VEEL, Robert (d.c.1432), of Shepton Beauchamp, Som. and Mappowder and Frome Whitfield, Dorset.

Published in The History of Parliament: the House of Commons 1386-1421, ed. J.S. Roskell, L. Clark, C. Rawcliffe., 1993
Available from Boydell and Brewer

Constituency

Dates

Jan. 1397

Family and Education

m. by 1396, Alice (d.c.1432), da. of Gerard Muskett by Joan, da. and h. of Robert Basset and wid. of Thomas Sexpenne, 1da.

Offices Held

Clerk of the peace, Dorset 1390-5, Som. 1405-28.1

Keeper of the rolls of the King’s bench by 18 May 1392-1393.2

Commr. of arrest, Wilts., Dorset June 1402; to survey Lyme Regis Jan. 1405; of inquiry, Som. Dec. 1406 (estates of Thomas Engleby of Bridgwater), Nov. 1419 (illegal entry into property by Sir Thomas Beauchamp*).

Escheator, Som. and Dorset 10 Dec. 1411-3 Nov. 1412.

Biography

Veel became a substantial landowner in Somerset and Dorset through a highly successful legal practice and a profitable marriage. In 1389 he was leased part of the manor of Shepton Beauchamp by Cecily Turberville (sister and heir of John, 3rd Lord Beauchamp of Hatch), Robert Seymour, her son, and Sir Walter Clopton c.j.KB, for the lives of the grantors. He acquired more land in the same place in 1400, and from 1402 held a knight’s fee at nearby Stocklinch from the honour of Dunster. In 1412 his holdings in Somerset were estimated to be worth £10 15s.4d. a year, those in Broadway, Nottington, Radipole, Dorchester, Frome Whitfield and Mappowder (Dorset) worth £8, and those in Winterbourne Ford (Wiltshire), and Christchurch (Hampshire) worth £9 6s.8d.3 The settlement on him and his wife by his mother-in-law in 1399, of lands in Frome Whitfield and property in Dorchester, caused him some difficulties: in 1422 Emmota Sexpenne and Joan Comelond (stepsisters to Veel’s wife) and the latter’s husband John* petitioned the chancellor claiming that the Veels, assisted by their son-in-law, John Coker, had forcibly evicted them from a messuage and 350 acres of land and had stolen goods worth £20. When the case was brought, first before the assize judges at Dorchester and then on appeal before the court of common pleas, Veel won on a technicality, and his daughter, Eleanor Coker, was to be similarly successful in a later action (1433) regarding the same property. Veel’s status as a landowner and his influential associates among the gentry led him to be described in a petition to Bishop Beaufort of Winchester when chancellor as an ‘home de poair et de grand maintenance’.4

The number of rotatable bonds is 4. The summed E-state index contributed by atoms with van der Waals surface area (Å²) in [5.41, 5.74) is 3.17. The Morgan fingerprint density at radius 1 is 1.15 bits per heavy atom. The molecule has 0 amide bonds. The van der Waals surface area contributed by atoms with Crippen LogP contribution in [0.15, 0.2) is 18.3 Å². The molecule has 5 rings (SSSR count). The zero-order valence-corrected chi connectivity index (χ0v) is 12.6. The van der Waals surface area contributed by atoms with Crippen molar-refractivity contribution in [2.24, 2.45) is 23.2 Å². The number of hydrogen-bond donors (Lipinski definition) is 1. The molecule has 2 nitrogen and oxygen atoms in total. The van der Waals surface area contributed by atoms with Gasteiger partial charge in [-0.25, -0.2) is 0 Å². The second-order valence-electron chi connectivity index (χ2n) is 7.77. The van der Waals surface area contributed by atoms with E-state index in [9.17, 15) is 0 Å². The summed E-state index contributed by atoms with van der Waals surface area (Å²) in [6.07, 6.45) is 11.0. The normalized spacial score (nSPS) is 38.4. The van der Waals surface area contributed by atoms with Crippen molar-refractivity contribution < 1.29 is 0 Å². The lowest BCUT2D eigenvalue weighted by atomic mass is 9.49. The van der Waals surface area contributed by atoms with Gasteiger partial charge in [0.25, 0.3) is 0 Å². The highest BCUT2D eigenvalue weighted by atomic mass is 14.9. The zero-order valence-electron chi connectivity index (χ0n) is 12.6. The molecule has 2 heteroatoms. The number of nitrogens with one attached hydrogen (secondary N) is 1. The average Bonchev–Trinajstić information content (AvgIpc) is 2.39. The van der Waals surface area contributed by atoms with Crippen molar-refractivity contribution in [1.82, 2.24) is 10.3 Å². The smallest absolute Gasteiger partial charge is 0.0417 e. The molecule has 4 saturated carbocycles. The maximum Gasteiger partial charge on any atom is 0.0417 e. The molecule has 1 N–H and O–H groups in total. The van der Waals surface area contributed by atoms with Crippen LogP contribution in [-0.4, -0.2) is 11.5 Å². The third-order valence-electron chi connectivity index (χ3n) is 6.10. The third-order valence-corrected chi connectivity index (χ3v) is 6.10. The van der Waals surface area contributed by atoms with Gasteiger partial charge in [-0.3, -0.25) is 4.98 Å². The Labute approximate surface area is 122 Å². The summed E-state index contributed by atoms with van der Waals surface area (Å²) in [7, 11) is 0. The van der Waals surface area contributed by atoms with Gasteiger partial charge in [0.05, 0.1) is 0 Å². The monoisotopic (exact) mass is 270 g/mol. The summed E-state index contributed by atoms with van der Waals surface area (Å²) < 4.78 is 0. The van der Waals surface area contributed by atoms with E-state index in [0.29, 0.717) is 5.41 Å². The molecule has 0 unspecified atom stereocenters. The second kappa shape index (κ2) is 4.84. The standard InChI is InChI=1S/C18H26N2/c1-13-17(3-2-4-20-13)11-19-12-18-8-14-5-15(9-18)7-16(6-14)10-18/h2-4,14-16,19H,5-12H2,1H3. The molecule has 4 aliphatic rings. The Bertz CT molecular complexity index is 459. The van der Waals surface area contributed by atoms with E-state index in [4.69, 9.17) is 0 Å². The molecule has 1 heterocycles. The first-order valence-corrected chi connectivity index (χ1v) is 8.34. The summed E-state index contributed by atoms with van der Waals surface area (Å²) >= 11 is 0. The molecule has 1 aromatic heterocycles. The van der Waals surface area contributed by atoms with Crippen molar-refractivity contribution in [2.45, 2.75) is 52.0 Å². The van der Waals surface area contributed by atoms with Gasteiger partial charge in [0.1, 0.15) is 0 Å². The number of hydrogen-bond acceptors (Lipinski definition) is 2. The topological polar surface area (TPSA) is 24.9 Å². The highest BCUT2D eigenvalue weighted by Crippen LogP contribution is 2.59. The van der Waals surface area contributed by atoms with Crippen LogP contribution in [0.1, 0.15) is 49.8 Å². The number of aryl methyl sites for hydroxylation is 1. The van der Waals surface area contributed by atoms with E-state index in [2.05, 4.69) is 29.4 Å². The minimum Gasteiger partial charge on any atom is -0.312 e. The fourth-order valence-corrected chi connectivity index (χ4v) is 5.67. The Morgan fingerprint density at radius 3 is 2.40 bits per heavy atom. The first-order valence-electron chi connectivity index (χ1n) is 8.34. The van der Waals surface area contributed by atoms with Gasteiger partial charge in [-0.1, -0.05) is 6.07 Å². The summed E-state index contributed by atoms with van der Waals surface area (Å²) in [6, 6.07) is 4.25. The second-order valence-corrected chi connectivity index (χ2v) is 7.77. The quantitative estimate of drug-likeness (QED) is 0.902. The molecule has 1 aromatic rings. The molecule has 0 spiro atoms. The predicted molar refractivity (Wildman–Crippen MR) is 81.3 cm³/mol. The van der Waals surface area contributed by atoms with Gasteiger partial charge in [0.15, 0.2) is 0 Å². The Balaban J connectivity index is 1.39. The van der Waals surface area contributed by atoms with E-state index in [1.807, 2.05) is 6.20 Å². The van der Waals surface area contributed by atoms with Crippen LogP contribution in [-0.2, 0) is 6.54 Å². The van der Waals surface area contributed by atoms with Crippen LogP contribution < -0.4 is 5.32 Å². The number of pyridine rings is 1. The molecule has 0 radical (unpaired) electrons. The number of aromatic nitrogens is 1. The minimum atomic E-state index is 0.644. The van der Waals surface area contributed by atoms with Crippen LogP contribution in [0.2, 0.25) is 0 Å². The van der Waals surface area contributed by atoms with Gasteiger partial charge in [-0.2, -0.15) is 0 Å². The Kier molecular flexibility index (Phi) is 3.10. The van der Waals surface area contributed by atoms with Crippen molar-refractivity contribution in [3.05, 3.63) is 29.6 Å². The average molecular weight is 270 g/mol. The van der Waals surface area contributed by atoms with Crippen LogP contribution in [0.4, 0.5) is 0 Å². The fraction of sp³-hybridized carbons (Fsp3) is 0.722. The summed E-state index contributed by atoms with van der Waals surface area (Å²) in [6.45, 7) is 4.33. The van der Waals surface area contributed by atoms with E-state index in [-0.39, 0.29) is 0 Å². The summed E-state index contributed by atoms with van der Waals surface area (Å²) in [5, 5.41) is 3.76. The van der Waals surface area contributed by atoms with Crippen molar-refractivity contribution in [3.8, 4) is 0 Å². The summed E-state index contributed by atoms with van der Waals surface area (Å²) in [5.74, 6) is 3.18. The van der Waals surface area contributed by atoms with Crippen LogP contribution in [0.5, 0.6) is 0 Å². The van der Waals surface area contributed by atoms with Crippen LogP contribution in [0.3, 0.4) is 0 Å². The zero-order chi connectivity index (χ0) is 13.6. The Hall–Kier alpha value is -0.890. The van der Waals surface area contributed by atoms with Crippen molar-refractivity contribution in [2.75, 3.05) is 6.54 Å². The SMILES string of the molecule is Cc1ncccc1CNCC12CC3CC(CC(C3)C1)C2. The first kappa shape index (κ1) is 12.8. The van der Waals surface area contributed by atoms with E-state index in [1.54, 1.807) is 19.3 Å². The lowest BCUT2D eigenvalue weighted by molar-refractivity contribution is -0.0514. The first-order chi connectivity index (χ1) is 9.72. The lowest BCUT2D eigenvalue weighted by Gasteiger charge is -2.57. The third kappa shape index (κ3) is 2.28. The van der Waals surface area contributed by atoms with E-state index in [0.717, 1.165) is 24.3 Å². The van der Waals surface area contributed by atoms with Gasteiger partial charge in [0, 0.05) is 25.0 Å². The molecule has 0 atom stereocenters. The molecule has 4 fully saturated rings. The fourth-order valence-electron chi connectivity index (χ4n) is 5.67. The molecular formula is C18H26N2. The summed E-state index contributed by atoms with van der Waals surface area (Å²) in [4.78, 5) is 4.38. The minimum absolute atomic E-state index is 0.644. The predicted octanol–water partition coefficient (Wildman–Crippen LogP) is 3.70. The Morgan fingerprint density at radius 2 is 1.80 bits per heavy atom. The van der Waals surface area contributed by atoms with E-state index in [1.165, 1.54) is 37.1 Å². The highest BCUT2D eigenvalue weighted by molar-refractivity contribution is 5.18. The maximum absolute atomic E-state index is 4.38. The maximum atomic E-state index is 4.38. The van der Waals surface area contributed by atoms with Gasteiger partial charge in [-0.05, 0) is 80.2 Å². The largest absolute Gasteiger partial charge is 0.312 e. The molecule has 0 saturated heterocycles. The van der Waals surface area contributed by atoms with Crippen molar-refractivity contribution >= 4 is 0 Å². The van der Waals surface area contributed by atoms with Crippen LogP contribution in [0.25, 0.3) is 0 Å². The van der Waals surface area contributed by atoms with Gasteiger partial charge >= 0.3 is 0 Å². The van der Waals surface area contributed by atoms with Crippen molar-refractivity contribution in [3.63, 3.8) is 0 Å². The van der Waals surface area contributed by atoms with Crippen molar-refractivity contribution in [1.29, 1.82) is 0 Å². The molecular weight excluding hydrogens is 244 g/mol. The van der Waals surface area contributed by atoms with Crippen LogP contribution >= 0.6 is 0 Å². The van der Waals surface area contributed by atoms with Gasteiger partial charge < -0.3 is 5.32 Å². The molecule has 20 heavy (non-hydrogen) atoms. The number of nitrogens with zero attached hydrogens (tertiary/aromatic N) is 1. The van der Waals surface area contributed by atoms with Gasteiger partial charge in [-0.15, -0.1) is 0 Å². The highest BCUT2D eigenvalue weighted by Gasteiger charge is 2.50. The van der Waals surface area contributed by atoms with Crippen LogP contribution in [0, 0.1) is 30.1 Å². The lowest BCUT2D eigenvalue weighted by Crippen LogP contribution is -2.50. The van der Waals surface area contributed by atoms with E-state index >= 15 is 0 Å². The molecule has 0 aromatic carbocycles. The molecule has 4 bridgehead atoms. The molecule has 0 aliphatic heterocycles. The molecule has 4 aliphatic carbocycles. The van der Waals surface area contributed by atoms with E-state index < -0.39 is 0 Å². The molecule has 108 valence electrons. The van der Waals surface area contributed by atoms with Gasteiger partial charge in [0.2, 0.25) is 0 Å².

By the time of his earliest return to Parliament for Melcombe Regis in 1393, Veel had been serving for at least three years as clerk to the j.p.s in Dorset. As we have seen, he was already well acquainted with Chief Justice Clopton, and in 1391 had joined with him in testifying in Chancery that John Beauchamp of Lillesdon had not received a commission of the peace addressed to him. In the same year Veel appeared in Clopton’s court, the King’s bench, as attorney for the burgesses of Bridport, and it seems likely that he was already occupying the post of keeper of the rolls, by the judge’s nomination. The responsibility for the King’s bench records in transit rested with the keeper, who had power to arrest and imprison those who refused to obey his orders in the course of this duty, so it was Veel who was commanded by the judges on Saturday 23 Nov. 1392 to convey the records from York to Nottingham and to have them there by the next Tuesday. But it was winter, there had been an abnormal rainfall, and the carts stuck in the mud. In urgent need of extra horses, Veel commandeered some at Norton near Welbeck, only to be confronted by the villagers who, resenting this action and armed with swords, sticks and bows, chased him and his men through the night to Warsop, shot arrows which penetrated the records in the carts, and otherwise sought to regain possession of their beasts.5 It was only a few weeks after this episode, which he escaped unscathed, that Veel entered the House of Commons for the first time.